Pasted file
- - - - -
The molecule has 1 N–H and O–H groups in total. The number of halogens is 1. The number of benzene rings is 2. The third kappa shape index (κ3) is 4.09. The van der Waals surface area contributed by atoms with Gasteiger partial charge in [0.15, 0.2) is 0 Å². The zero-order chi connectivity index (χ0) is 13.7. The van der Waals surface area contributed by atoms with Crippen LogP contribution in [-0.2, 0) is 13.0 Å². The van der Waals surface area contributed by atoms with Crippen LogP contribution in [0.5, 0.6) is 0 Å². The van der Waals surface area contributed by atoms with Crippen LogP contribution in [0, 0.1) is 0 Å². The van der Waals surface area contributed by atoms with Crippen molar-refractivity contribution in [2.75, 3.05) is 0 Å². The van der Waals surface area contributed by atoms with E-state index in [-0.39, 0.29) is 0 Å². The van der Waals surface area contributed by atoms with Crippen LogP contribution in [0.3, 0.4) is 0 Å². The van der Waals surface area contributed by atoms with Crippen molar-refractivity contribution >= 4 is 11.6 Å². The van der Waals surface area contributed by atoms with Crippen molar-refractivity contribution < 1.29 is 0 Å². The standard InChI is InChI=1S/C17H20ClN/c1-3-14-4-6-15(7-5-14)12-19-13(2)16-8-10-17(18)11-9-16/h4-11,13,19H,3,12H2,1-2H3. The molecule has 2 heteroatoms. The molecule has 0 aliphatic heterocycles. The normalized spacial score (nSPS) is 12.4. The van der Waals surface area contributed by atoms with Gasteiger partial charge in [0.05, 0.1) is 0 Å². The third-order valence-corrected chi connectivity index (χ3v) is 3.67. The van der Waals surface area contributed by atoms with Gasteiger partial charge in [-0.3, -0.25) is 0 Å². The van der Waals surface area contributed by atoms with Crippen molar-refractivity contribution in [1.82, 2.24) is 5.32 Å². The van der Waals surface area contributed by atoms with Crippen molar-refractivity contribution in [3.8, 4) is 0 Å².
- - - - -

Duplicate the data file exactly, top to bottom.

The molecule has 1 N–H and O–H groups in total. The number of halogens is 1. The number of benzene rings is 2. The third kappa shape index (κ3) is 4.09. The van der Waals surface area contributed by atoms with Gasteiger partial charge in [0.15, 0.2) is 0 Å². The zero-order chi connectivity index (χ0) is 13.7. The van der Waals surface area contributed by atoms with Crippen LogP contribution in [-0.2, 0) is 13.0 Å². The van der Waals surface area contributed by atoms with Crippen LogP contribution in [0.5, 0.6) is 0 Å². The van der Waals surface area contributed by atoms with Crippen LogP contribution in [0, 0.1) is 0 Å². The van der Waals surface area contributed by atoms with Crippen molar-refractivity contribution in [2.75, 3.05) is 0 Å². The van der Waals surface area contributed by atoms with E-state index in [-0.39, 0.29) is 0 Å². The van der Waals surface area contributed by atoms with Crippen LogP contribution in [0.3, 0.4) is 0 Å². The van der Waals surface area contributed by atoms with Crippen molar-refractivity contribution >= 4 is 11.6 Å². The van der Waals surface area contributed by atoms with Crippen molar-refractivity contribution < 1.29 is 0 Å². The standard InChI is InChI=1S/C17H20ClN/c1-3-14-4-6-15(7-5-14)12-19-13(2)16-8-10-17(18)11-9-16/h4-11,13,19H,3,12H2,1-2H3. The molecule has 2 heteroatoms. The molecule has 0 aliphatic heterocycles. The normalized spacial score (nSPS) is 12.4. The van der Waals surface area contributed by atoms with Gasteiger partial charge in [0.05, 0.1) is 0 Å². The third-order valence-corrected chi connectivity index (χ3v) is 3.67. The van der Waals surface area contributed by atoms with Gasteiger partial charge in [-0.3, -0.25) is 0 Å². The van der Waals surface area contributed by atoms with Crippen molar-refractivity contribution in [1.82, 2.24) is 5.32 Å². The van der Waals surface area contributed by atoms with Crippen molar-refractivity contribution in [3.8, 4) is 0 Å².